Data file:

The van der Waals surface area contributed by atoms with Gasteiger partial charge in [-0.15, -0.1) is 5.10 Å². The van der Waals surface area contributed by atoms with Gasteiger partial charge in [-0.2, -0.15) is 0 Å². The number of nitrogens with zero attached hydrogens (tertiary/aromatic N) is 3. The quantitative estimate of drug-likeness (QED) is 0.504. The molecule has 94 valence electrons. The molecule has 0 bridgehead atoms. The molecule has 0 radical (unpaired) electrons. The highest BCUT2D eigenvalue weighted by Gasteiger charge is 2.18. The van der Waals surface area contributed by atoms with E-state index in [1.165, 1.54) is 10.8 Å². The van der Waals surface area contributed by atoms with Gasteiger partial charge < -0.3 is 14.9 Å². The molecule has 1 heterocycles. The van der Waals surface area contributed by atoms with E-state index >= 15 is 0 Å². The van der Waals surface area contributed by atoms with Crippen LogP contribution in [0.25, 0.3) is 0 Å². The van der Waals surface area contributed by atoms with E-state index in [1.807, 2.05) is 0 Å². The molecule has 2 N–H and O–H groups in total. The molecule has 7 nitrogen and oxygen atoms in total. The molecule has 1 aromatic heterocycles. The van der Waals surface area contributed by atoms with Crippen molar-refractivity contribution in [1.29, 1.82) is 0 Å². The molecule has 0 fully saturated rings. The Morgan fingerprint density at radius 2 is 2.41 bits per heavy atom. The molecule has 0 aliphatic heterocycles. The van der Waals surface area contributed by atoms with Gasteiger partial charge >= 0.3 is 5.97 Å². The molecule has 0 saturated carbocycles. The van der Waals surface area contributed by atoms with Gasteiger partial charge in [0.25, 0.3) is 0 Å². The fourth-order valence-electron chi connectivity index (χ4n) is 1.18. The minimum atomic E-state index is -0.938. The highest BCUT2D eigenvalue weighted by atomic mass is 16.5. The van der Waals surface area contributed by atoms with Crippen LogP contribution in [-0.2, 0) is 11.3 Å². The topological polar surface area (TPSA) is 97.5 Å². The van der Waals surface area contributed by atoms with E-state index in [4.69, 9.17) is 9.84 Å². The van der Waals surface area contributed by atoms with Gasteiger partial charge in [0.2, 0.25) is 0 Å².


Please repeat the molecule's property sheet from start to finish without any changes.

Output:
The van der Waals surface area contributed by atoms with Gasteiger partial charge in [-0.15, -0.1) is 5.10 Å². The van der Waals surface area contributed by atoms with Gasteiger partial charge in [-0.2, -0.15) is 0 Å². The number of nitrogens with zero attached hydrogens (tertiary/aromatic N) is 3. The quantitative estimate of drug-likeness (QED) is 0.504. The molecule has 94 valence electrons. The molecule has 0 bridgehead atoms. The molecule has 0 radical (unpaired) electrons. The highest BCUT2D eigenvalue weighted by Gasteiger charge is 2.18. The van der Waals surface area contributed by atoms with E-state index in [1.165, 1.54) is 10.8 Å². The van der Waals surface area contributed by atoms with Gasteiger partial charge < -0.3 is 14.9 Å². The molecule has 1 heterocycles. The van der Waals surface area contributed by atoms with E-state index >= 15 is 0 Å². The van der Waals surface area contributed by atoms with Crippen LogP contribution in [0.25, 0.3) is 0 Å². The van der Waals surface area contributed by atoms with E-state index in [1.807, 2.05) is 0 Å². The molecule has 2 N–H and O–H groups in total. The molecule has 7 nitrogen and oxygen atoms in total. The molecule has 1 aromatic heterocycles. The van der Waals surface area contributed by atoms with Crippen molar-refractivity contribution in [1.29, 1.82) is 0 Å². The molecule has 0 fully saturated rings. The Morgan fingerprint density at radius 2 is 2.41 bits per heavy atom. The molecule has 0 aliphatic heterocycles. The van der Waals surface area contributed by atoms with Gasteiger partial charge >= 0.3 is 5.97 Å². The molecule has 0 saturated carbocycles. The van der Waals surface area contributed by atoms with Gasteiger partial charge in [0.25, 0.3) is 0 Å². The fourth-order valence-electron chi connectivity index (χ4n) is 1.18. The minimum atomic E-state index is -0.938. The highest BCUT2D eigenvalue weighted by atomic mass is 16.5. The van der Waals surface area contributed by atoms with Crippen LogP contribution in [-0.2, 0) is 11.3 Å². The topological polar surface area (TPSA) is 97.5 Å². The van der Waals surface area contributed by atoms with E-state index in [4.69, 9.17) is 9.84 Å². The van der Waals surface area contributed by atoms with Gasteiger partial charge in [0.2, 0.25) is 0 Å².